As reported by Fairfax earlier this week, auDA members, led by former auDA board member Josh Rowe, objected to the removal of board minutes from the organisation’s website, the introduction of a code of conduct that sought to allow the board to judge how members were publicly representing the organisation and a push by auDA to in-house its previously outsourced registry, which some said was the organisation trying to be both a regulator and wholesaler of domain names

“Over the last year it has just been an ongoing mess of policy changes,” Fogarty says.  

Move to introduce the direct .au domain name

auDA is also under fire for pushing to introduce a direct .au domain name to Australia within the next year.

Jim Stewart, owns digital marketing company StewArt Media and says more domain owners need to be worried about the role auDa plays in this.

Stewart is particularly concerned about auDa’s push to the .au domain name, which he sees as a money grab that will devalue existing domain names. 

“The move to direct .au registrations will have a significant impact on a lot of businesses even if it is just lessening the value of their assets,” Stewart says. “Most businesses will just go and register [.au] and shelve it and that will be just another fee they will have to pay so a competitor won’t get it. The .com.au is devalued as there is another domain in the market. There is 20 years in building up the .com.au brand and now it’s about to get trashed. The only winners out of this are the registrars.”

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‘Walking out with wads of cash’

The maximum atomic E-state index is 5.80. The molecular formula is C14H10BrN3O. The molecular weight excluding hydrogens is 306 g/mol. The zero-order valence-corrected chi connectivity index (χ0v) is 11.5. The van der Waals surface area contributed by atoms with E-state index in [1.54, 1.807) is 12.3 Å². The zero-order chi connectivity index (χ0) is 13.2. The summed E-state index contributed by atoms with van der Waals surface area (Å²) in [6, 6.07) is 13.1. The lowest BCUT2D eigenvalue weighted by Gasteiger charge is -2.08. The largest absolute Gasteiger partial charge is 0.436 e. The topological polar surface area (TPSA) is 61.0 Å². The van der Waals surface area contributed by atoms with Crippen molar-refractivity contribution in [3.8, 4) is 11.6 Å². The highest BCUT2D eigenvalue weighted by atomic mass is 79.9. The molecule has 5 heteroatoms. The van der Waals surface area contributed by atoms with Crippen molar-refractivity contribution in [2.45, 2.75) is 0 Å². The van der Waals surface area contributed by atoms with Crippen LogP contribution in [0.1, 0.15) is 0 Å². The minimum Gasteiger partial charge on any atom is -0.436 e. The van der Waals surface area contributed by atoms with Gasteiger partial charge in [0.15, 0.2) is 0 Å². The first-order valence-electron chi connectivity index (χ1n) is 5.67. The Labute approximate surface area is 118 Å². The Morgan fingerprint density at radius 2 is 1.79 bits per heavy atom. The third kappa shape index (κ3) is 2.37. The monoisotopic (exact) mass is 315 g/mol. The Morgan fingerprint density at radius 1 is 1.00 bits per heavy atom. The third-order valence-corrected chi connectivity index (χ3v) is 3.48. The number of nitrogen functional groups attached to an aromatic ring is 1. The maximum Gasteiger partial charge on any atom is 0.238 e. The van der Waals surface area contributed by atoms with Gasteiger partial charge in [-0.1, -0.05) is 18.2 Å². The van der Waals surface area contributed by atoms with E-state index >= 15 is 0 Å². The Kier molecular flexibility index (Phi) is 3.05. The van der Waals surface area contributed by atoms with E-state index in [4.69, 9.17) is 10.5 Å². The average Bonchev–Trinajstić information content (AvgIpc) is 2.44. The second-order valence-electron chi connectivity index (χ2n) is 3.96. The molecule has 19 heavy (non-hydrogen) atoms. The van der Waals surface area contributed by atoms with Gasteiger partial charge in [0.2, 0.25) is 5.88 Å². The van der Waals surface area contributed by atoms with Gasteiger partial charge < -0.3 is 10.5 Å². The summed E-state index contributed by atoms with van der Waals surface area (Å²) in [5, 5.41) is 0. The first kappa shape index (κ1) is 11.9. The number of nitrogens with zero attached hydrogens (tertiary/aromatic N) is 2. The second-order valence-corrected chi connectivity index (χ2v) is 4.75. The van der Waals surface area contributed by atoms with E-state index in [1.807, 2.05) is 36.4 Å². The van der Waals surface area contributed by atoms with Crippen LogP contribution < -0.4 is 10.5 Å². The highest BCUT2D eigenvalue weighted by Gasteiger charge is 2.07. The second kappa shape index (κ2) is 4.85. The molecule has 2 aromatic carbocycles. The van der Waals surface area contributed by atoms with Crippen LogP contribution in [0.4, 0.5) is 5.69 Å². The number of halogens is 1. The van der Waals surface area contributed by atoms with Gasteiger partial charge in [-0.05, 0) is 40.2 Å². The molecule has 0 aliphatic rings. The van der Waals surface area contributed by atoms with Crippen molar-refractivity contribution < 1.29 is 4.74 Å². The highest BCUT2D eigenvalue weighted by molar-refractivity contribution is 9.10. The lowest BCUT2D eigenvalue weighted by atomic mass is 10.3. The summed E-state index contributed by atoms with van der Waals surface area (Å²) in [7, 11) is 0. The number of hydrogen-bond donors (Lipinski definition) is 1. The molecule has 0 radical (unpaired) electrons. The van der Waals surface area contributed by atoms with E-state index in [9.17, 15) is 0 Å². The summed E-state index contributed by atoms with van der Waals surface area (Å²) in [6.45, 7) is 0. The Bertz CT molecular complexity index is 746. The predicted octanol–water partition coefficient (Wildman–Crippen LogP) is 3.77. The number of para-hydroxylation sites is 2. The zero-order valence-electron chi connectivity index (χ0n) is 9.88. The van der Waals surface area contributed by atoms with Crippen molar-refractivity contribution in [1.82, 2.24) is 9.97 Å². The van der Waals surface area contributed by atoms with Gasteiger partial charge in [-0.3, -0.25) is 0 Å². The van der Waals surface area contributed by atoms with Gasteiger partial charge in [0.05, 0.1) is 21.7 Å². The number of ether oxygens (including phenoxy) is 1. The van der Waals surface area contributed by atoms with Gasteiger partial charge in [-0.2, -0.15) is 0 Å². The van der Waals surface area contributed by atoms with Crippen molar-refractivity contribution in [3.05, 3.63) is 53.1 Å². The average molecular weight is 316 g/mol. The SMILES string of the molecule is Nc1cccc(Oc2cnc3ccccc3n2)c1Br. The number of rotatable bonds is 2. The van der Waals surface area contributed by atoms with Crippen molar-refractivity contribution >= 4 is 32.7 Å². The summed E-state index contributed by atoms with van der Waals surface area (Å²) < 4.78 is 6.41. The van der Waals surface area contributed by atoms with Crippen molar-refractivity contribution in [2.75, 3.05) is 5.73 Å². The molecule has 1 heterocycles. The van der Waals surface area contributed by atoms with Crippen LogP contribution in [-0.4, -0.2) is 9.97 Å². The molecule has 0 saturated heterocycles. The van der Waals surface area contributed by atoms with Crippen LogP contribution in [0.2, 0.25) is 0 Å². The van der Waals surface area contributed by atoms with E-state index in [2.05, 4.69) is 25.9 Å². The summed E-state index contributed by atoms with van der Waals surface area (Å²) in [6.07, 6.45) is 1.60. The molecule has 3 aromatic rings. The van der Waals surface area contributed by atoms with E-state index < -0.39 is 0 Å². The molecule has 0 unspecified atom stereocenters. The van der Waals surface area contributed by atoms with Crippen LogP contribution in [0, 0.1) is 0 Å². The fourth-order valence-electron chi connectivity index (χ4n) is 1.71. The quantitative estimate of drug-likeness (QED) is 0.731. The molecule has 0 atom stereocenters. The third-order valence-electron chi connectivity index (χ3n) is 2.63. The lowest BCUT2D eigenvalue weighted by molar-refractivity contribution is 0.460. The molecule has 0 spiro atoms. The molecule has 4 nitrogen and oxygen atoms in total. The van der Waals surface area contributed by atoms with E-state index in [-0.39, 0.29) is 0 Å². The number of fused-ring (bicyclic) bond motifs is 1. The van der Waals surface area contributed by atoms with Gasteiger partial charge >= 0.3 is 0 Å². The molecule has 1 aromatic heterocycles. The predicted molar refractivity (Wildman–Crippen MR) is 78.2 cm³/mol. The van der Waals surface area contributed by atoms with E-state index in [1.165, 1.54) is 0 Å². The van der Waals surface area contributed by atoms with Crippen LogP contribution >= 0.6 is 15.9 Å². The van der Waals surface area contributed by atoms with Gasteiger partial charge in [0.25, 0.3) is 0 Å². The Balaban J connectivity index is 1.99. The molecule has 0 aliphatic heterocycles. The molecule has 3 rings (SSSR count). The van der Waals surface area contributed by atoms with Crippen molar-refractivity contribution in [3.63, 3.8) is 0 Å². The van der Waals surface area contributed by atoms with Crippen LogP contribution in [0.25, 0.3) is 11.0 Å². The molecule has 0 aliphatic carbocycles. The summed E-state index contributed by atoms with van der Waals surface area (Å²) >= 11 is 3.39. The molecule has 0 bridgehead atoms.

Cameron Boardman, chief executive of auDA, defended the charges levied by the organisation.

“These agreements are four-year agreements and the agreement that was executed in 2010 had a volume-based reduction,” he says. “This agreement expired on 30 June 2014.  A new agreement was put in place in October 2013 for the period July 2014 to July 2018.  The wholesale price paid for domain names is internationally competitive, however, we are currently in the middle of a tender to test the market.” 

Adrian Kinderis, chief executive of AusRegistry, claims an increase in volume in domain names brings with it an increase in costs for service, marketing and security.  

Kinderis says the price for a .au domain name is cheaper than .com, which is “the most popular domain space on the planet” and it is “dangerous” to compare wholesale rates. 

“When you show two graphs on a page with one going up in terms of volume and the other staying stable in terms of cost I agree it would be natural to say these guys are price gouging and it’s a natural monopoly and they’re walking out with wads of cash in their pockets,” he says. “But we are wanting to offer a service that is world class and it has been 15 years without having a DNS outage and keeping .au at the forefront in the global industry.” 

Kinderis says there is value in charging more for domain names. 

“No one wants to see, quite frankly, domain names commoditised when they become $1 or $2, they are a service that we are offering. With the advent of the new domain names you see different business model with charges from $1 to $1000. There is no one set price that a domain name should be. What you see with the cheaper domain names is they get filled  with junk. The people with spam and pirate websites all participate in the cheaper domain names. A healthy price keeps out those that want to do ill in the domain name space.”